Tom Konrad writes in Seeking Alpha about the importance of energy efficiency and the role played by legislation.
Crucially, the legislation allows for non-energy benefits, such as increased comfort, economic multiplier effects (i.e. jobs), and reduced volatility of energy costs be included in the evaluation of the benefits of programs. Since financial benefits are a relatively small part of net benefit, this allows the implementation of a large number of DSM programs with large net benefit, but which might have only small financial benefits.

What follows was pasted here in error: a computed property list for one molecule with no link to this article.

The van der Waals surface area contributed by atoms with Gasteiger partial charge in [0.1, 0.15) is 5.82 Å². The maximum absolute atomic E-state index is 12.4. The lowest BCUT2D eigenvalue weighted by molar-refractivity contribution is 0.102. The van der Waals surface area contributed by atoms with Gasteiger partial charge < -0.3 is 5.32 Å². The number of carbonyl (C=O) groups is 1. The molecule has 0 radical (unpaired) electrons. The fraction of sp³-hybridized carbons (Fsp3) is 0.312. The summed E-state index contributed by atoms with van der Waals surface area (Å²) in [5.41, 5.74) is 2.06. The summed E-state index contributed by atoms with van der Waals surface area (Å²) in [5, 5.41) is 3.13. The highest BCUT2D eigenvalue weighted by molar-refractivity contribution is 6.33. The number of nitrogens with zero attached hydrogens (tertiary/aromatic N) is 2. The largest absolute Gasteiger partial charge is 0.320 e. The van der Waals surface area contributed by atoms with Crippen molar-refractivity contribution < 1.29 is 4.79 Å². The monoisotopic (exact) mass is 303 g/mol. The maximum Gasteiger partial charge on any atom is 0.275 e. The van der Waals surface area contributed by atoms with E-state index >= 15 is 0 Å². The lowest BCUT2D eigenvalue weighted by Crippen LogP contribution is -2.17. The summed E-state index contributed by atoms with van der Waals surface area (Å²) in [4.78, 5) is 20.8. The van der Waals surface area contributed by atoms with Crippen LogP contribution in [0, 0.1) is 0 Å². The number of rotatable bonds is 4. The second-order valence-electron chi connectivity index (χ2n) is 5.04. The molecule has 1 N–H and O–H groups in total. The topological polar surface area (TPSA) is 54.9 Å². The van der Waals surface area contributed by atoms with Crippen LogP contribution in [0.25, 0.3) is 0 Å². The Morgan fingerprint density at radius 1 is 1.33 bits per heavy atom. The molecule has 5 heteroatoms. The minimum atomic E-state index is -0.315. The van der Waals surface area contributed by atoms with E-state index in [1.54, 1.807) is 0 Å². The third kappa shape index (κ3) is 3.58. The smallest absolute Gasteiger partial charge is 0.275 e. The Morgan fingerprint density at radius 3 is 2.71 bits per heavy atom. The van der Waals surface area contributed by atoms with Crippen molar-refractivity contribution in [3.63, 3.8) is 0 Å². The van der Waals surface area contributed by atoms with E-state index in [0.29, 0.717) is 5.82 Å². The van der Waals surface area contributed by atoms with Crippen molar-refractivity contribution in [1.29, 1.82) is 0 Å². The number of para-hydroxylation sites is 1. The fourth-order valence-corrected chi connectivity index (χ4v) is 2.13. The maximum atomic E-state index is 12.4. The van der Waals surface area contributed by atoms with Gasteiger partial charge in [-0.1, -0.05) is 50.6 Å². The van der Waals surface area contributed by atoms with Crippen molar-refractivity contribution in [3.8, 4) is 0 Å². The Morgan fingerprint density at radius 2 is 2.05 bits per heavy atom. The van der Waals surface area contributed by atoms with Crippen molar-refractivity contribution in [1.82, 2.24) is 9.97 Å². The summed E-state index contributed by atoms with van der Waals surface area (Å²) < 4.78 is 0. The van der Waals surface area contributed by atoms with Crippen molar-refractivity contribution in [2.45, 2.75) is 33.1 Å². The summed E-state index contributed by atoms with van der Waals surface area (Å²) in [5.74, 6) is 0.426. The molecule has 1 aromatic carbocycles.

Studying non-energy benefits is still an inexact science, and one of the things CEEBC is pushing for in the PUC docket is to make sure that we do our own study of non-energy benefits in Colorado, so we can better understand what we are getting (besides an excellent financial return) for our money.
That understanding should lead to more DSM programs, because the results will be better and higher valued as people begin to recognize the true worth of energy efficiency. This has already benefited the companies, such as Energy Service Contractors, and providers of energy efficient products and the controls which enable them as more and more individuals, businesses, and utilities (gently prodded by the regulators), begin to choose A.
This is the similar to the general “business case” for sustainability.